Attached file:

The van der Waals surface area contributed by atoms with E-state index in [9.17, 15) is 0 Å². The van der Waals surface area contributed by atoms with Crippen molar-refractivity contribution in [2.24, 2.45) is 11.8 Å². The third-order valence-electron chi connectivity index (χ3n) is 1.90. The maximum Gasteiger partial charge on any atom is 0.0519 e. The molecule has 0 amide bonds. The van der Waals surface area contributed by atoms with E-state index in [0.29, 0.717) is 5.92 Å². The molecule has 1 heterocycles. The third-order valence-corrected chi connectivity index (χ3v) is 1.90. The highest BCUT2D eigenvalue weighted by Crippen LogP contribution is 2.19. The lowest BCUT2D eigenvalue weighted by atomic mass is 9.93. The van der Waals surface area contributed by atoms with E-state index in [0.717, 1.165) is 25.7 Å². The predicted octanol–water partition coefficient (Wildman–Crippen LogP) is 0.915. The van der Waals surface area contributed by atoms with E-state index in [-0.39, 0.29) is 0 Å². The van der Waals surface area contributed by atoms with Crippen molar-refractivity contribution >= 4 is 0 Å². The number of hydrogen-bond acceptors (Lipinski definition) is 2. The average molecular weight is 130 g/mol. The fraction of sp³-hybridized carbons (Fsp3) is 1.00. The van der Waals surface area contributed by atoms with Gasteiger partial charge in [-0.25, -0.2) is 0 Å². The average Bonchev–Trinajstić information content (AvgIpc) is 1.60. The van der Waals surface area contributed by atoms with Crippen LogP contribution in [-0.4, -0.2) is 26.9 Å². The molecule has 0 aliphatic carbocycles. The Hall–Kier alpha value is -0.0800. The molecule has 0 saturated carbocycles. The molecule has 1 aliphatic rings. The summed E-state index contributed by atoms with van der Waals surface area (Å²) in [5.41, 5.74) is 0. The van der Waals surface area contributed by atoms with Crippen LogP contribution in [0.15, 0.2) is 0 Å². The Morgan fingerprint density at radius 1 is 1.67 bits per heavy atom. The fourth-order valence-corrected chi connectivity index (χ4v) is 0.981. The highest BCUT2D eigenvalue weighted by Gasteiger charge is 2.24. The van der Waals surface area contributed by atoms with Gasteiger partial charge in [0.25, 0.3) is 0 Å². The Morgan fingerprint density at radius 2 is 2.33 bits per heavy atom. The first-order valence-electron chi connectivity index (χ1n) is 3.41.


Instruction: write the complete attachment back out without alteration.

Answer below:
The van der Waals surface area contributed by atoms with E-state index in [9.17, 15) is 0 Å². The van der Waals surface area contributed by atoms with Crippen molar-refractivity contribution in [2.24, 2.45) is 11.8 Å². The third-order valence-electron chi connectivity index (χ3n) is 1.90. The maximum Gasteiger partial charge on any atom is 0.0519 e. The molecule has 0 amide bonds. The van der Waals surface area contributed by atoms with E-state index in [0.29, 0.717) is 5.92 Å². The molecule has 1 heterocycles. The third-order valence-corrected chi connectivity index (χ3v) is 1.90. The highest BCUT2D eigenvalue weighted by Crippen LogP contribution is 2.19. The lowest BCUT2D eigenvalue weighted by atomic mass is 9.93. The van der Waals surface area contributed by atoms with E-state index in [0.717, 1.165) is 25.7 Å². The predicted octanol–water partition coefficient (Wildman–Crippen LogP) is 0.915. The van der Waals surface area contributed by atoms with E-state index in [-0.39, 0.29) is 0 Å². The van der Waals surface area contributed by atoms with Crippen molar-refractivity contribution >= 4 is 0 Å². The number of hydrogen-bond acceptors (Lipinski definition) is 2. The average molecular weight is 130 g/mol. The fraction of sp³-hybridized carbons (Fsp3) is 1.00. The van der Waals surface area contributed by atoms with Gasteiger partial charge in [-0.25, -0.2) is 0 Å². The average Bonchev–Trinajstić information content (AvgIpc) is 1.60. The van der Waals surface area contributed by atoms with Crippen LogP contribution in [-0.4, -0.2) is 26.9 Å². The molecule has 0 aliphatic carbocycles. The Hall–Kier alpha value is -0.0800. The molecule has 0 saturated carbocycles. The molecule has 1 aliphatic rings. The summed E-state index contributed by atoms with van der Waals surface area (Å²) in [5.41, 5.74) is 0. The van der Waals surface area contributed by atoms with Crippen LogP contribution in [0.15, 0.2) is 0 Å². The Morgan fingerprint density at radius 1 is 1.67 bits per heavy atom. The fourth-order valence-corrected chi connectivity index (χ4v) is 0.981. The highest BCUT2D eigenvalue weighted by Gasteiger charge is 2.24. The van der Waals surface area contributed by atoms with Gasteiger partial charge in [0.25, 0.3) is 0 Å². The Morgan fingerprint density at radius 2 is 2.33 bits per heavy atom. The first-order valence-electron chi connectivity index (χ1n) is 3.41.